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Reno and Smiley: Wikis


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Reno and Smiley were a musical duo composed of two highly talented musicians, Don Reno and Red Smiley. They were one of the greatest duos in country (now bluegrass) music of the 1950s and early '60s.


How They Met

They met in 1950 while playing with Tommy Magness and the Tennessee Buddies. During this time period, they played frequently at different venues such as the El-Tenedore Skating Rink in southern Virginia. The first records that Don and Red made together were with Tommy Magness in 1951 for Federal Records, a subsidiary of King Records.

Their Career Together

Later in 1951, Don and Red left Magnus to play with Toby Stroud in Wheeling, West Virginia on radio station WWVA (AM). Soon after this, Don and Red reformed a band that Don had started some years before: The Tennessee Cut-Ups.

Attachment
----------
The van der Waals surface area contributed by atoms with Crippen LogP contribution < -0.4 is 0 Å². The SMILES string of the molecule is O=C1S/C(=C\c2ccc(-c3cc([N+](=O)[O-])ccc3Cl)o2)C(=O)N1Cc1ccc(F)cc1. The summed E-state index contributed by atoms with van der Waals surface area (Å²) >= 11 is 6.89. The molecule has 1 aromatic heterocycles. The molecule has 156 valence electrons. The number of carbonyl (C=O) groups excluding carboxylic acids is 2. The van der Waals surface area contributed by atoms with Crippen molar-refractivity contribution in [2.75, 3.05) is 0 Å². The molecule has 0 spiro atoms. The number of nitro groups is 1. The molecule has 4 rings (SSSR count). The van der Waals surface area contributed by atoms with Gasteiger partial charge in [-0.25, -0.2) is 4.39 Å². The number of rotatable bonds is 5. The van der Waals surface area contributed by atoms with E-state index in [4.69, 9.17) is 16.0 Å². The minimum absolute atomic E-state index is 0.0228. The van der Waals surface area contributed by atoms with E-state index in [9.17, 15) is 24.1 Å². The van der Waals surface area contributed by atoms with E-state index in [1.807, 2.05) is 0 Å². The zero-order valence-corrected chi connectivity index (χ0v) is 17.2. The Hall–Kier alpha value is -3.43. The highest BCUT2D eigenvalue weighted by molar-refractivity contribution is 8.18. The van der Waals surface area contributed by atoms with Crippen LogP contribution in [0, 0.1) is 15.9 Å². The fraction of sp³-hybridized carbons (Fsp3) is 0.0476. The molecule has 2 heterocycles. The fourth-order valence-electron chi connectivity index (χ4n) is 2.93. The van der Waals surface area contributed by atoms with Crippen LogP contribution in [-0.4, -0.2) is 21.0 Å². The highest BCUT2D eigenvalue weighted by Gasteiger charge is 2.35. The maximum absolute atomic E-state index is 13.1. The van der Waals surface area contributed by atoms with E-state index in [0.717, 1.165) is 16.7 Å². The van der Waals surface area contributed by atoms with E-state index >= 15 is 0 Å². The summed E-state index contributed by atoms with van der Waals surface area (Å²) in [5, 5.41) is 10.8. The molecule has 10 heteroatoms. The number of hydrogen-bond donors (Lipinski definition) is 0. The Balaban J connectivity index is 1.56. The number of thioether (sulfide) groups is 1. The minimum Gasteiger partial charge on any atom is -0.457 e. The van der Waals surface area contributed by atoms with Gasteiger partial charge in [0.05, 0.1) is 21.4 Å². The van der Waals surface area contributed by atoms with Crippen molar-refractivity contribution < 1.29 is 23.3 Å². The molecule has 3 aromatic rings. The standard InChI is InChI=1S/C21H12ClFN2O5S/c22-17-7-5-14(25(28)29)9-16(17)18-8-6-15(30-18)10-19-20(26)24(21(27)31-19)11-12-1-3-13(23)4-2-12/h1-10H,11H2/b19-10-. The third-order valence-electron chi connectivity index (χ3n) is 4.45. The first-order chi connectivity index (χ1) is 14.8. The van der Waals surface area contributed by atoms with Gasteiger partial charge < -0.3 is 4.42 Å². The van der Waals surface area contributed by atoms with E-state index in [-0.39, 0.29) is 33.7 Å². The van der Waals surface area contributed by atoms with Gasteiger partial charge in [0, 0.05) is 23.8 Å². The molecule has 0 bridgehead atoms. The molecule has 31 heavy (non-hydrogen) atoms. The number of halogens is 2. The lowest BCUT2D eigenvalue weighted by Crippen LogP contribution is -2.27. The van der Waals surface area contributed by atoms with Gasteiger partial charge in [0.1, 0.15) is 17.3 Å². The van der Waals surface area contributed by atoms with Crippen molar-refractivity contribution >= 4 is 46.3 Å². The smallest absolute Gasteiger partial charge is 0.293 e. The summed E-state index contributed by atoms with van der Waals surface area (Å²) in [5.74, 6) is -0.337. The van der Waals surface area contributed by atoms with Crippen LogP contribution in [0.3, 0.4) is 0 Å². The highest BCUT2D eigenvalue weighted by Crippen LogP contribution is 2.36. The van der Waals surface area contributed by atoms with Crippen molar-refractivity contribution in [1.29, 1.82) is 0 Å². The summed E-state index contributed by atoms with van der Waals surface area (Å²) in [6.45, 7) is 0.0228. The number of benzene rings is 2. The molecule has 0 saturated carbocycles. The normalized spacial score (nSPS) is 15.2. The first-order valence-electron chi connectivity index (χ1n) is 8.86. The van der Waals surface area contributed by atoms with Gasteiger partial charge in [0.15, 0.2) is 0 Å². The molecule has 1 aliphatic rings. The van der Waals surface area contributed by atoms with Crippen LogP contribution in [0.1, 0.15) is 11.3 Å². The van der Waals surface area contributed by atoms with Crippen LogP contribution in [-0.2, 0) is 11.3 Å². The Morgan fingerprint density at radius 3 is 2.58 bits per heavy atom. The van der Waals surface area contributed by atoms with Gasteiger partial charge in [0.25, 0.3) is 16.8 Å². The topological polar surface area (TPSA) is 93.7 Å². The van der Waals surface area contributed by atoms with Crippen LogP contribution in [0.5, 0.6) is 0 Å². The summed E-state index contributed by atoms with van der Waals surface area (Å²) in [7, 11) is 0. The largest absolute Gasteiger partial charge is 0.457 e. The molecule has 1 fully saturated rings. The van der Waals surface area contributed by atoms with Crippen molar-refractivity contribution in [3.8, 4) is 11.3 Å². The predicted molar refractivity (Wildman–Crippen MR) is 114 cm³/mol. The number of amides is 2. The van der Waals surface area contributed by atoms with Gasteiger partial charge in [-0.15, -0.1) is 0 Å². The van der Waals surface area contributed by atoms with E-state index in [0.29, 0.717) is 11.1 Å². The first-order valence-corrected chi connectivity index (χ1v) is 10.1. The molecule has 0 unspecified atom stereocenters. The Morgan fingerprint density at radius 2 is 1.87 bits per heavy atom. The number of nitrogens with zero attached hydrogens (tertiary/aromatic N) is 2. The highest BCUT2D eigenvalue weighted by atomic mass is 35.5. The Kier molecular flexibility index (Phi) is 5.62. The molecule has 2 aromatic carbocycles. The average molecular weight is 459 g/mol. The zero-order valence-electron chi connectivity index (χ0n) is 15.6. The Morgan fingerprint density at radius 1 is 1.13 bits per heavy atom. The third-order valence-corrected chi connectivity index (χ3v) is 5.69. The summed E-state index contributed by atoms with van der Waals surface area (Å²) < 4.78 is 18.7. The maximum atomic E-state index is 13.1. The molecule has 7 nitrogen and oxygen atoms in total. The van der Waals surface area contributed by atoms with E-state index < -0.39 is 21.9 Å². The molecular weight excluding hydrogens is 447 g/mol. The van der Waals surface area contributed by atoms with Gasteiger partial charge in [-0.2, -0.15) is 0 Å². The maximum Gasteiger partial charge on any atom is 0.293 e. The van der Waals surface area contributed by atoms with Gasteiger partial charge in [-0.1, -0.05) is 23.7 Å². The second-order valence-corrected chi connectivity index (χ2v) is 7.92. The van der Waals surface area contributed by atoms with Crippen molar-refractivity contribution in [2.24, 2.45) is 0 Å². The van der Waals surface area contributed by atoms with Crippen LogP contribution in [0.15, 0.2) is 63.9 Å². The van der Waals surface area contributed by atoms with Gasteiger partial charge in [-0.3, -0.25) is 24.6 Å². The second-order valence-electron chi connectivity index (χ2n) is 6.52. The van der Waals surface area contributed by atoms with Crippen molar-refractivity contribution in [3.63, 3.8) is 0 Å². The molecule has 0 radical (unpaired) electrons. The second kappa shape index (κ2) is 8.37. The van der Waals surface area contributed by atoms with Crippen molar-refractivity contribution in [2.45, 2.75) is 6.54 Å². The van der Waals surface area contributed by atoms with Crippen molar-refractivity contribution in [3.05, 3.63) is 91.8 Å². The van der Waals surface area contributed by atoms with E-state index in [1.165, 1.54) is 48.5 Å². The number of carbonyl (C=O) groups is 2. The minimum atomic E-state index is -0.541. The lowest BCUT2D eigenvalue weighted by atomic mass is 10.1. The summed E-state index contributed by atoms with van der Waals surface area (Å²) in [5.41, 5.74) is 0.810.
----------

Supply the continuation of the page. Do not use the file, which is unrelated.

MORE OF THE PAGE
In 1952, Reno and Smiley and the Tennessee Cut-Ups made their first recordings for King Records. Among this session was one of the band's most famous gospel songs, "I'm Using My Bible for a Roadmap" which was written by Don Reno in 1950. The sales of this record reportedly saved King Records from bankruptcy. Don Reno, Red Smiley and the Tennessee Cut-Ups continued recording for King Records but did no live performances until the mid '50s which is now known to most Reno and Smiley fans as the beginning of their "Glory Years" which lasted until they disbanded in 1964.

At this time, Don began traveling with Benny Martin and Red formed a band called the Bluegrass Cut-Ups which continued to perform on a television program that Don and Red did together for many years. When Red retired in the late 1960's, Jim Eanes acquired the band renaming it "The Shenandoah Cutups". It wasn't until 1970 or '71 that Don and Red began performing together again, and that time was short-lived as Red died in 1972 at the age of 46 due to complications with diabetes. Don continued to perform with his sons Don Wayne and Dale along with Bill Harrell until his death in 1984 at the age of 58. In 1992, Don Reno and Red Smiley were inducted into the International Bluegrass Music Hall of Honor.

See also

External links



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